St James Duke’s Place

Church in/near City of London, existed between 1622 and 1874.

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Church · * · ·
MARCH
7
2011
St James Duke’s Place was an Anglican parish church in the Aldgate ward of the City of London.

The area which was to become Duke’s Place was occupied until its dissolution in 1531 by the Priory of Holy Trinity, Christ Church. Henry VIII then gave the land to Sir Thomas Audley who cleared it and built houses on the site, although fragments of the medieval buildings still survived at the beginning of the nineteenth century. The area was eventually inherited by Audley’s son-in-law, the Duke of Norfolk, from whom the name "Duke’s Place" is derived.

In the early 17th century the residents of the former priory precinct, finding worship at St Katherine Cree "uncongenial" sought permission from the king, James I to build a parish church for themselves. Permission was granted, and the new church, dedicated to St James in tribute to the king, was consecrated on 2 January 1622. The patronage of the new church belonged to the lord mayor and commonalty of London, and the parish claimed exemption from the Bishop of London in ecclesiastical matters. It was notable in the late 17th century as a "marriage factory", with multiple ceremonies each day.

The church survived the Great Fire of London, but fell into disrepair and was rebuilt in 1727, retaining much of the original woodwork. George Godwin, writing in 1839, called it "a plain warehouse like construction of brick, quite unworthy of description". It was 65 feet long and 42 feet wide, and divided into nave and aisles by wooden columns supporting entablatures and a flat ceiling. The stained glass in the east window, included the arms of Sir Edward Barkham, the Lord Mayor who had been instrumental in the establishment of the church. There was a tower; Godwin suspected its trefoil openings were survivals from the priory building. An organ ("exceedingly small", according to Godwin ) was installed in 1815 and the church restored in 1823.

The poverty of the area and its increasing Jewish population made it increasingly difficult to raise funds to maintain the church; Godwin described it as being "in a very dirty and dilapidated state". In 1874, under the 1860 Union of Benefices Act, it was demolished and the parish joined to that of St Katherine Cree. The site of the church is now occupied by the Sir John Cass School.


Main source: Wikipedia
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CONTRIBUTIONS TO THE LOCALITY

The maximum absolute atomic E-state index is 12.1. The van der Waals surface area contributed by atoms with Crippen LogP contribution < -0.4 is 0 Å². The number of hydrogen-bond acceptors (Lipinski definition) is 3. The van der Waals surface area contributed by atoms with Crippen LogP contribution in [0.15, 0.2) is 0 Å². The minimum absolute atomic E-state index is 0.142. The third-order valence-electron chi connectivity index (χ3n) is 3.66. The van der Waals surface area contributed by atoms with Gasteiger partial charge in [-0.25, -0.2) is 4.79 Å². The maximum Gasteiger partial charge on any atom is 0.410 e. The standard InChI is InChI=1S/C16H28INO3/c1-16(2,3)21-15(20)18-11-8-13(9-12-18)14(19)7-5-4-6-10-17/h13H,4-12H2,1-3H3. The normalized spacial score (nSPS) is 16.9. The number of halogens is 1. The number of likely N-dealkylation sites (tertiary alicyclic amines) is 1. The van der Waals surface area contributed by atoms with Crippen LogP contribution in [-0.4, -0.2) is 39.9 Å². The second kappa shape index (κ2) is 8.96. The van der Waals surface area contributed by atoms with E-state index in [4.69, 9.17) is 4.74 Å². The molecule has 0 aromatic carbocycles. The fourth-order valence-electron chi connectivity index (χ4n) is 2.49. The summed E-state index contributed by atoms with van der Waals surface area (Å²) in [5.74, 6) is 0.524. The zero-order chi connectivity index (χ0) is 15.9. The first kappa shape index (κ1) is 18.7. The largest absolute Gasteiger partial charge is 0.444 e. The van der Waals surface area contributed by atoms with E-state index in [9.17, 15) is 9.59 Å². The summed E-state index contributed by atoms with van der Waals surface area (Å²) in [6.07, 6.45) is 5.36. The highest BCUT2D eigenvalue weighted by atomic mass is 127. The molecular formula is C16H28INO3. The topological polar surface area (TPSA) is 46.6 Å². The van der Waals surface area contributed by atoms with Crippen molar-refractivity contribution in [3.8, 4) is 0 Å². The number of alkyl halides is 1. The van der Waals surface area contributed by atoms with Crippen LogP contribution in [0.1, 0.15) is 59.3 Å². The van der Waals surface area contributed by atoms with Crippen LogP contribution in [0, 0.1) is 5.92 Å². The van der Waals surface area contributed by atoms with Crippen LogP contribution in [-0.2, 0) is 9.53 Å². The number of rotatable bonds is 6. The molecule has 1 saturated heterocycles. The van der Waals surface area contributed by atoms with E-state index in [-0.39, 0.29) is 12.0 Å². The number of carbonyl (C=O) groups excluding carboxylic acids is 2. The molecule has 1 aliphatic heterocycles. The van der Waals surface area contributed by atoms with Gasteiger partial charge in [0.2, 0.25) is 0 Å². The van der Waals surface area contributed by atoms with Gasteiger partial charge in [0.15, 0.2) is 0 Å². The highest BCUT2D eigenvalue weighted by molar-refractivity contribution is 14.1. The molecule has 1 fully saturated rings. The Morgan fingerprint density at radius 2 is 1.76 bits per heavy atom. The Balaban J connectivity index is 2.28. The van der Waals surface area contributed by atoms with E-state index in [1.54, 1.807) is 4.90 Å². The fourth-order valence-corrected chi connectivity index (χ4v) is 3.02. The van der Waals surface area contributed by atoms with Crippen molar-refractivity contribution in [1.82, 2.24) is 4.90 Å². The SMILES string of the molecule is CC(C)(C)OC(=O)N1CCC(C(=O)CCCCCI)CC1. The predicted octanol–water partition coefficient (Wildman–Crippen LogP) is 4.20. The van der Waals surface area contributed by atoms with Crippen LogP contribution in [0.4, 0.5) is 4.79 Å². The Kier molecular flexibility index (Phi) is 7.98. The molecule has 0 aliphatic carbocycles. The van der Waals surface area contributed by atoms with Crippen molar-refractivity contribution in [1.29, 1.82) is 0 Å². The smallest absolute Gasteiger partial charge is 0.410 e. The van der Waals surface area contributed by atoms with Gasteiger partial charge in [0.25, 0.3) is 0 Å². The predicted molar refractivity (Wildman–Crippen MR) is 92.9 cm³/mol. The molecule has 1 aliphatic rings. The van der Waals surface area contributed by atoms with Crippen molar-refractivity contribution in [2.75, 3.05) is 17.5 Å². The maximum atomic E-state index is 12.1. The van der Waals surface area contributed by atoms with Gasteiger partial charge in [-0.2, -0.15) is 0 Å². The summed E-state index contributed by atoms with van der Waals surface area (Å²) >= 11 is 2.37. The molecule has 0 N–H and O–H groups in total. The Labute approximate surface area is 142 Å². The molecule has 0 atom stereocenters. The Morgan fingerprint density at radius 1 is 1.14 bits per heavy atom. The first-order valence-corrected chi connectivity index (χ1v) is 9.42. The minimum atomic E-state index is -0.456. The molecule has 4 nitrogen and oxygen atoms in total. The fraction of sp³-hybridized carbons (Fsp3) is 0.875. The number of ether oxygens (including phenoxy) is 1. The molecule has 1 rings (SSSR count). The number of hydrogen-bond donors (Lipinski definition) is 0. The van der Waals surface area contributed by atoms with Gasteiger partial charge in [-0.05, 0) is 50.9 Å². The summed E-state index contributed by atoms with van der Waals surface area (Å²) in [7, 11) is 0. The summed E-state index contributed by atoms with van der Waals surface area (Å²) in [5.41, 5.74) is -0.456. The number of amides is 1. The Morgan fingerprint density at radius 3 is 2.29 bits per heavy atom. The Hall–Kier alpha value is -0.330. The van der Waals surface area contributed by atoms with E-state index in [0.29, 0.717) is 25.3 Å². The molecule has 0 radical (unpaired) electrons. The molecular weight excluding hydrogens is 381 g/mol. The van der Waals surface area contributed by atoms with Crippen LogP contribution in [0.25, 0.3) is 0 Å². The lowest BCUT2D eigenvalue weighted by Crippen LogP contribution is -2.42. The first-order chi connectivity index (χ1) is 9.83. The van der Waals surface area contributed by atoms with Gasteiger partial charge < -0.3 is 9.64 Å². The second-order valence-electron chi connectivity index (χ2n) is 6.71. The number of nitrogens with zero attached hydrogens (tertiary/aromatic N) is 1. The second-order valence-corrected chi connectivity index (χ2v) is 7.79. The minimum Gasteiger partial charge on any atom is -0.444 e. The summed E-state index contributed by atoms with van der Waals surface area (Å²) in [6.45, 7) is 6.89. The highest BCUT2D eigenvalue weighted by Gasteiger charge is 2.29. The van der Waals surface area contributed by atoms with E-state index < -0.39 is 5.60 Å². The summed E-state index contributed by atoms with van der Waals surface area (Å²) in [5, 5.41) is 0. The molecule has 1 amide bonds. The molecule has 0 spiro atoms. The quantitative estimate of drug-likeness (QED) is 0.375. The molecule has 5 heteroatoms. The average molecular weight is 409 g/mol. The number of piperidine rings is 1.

Comment
The Underground Map   
Added: 8 Mar 2021 15:05 GMT   

A plague on all your houses
Aldgate station is built directly on top of a vast plague pit, where thousands of bodies are apparently buried. No-one knows quite how many.

Reply

Pearl Foster   
Added: 20 Mar 2023 12:22 GMT   

Dukes Place, EC3A
Until his death in 1767, Daniel Nunes de Lara worked from his home in Dukes Street as a Pastry Cook. It was not until much later the street was renamed Dukes Place. Daniel and his family attended the nearby Bevis Marks synagogue for Sephardic Jews. The Ashkenazi Great Synagogue was established in Duke Street, which meant Daniel’s business perfectly situated for his occupation as it allowed him to cater for both congregations.

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LATEST LONDON-WIDE CONTRIBUTIONS TO THE PROJECT

Comment
   
Added: 2 May 2024 16:14 GMT   

Farm Place, W8
The previous name of Farm Place was Ernest St (no A)

Reply
Comment
Tony Whipple   
Added: 16 Apr 2024 21:35 GMT   

Frank Whipple Place, E14
Frank was my great-uncle, I’d often be ’babysat’ by Peggy while Nan and Dad went to the pub. Peggy was a marvel, so full of life. My Dad and Frank didn’t agree on most politics but everyone in the family is proud of him. A genuinely nice, knowledgable bloke. One of a kind.

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Comment
Theresa Penney   
Added: 16 Apr 2024 18:08 GMT   

1 Whites Row
My 2 x great grandparents and his family lived here according to the 1841 census. They were Dutch Ashkenazi Jews born in Amsterdam at the beginning of the 19th century but all their children were born in Spitalfields.

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Comment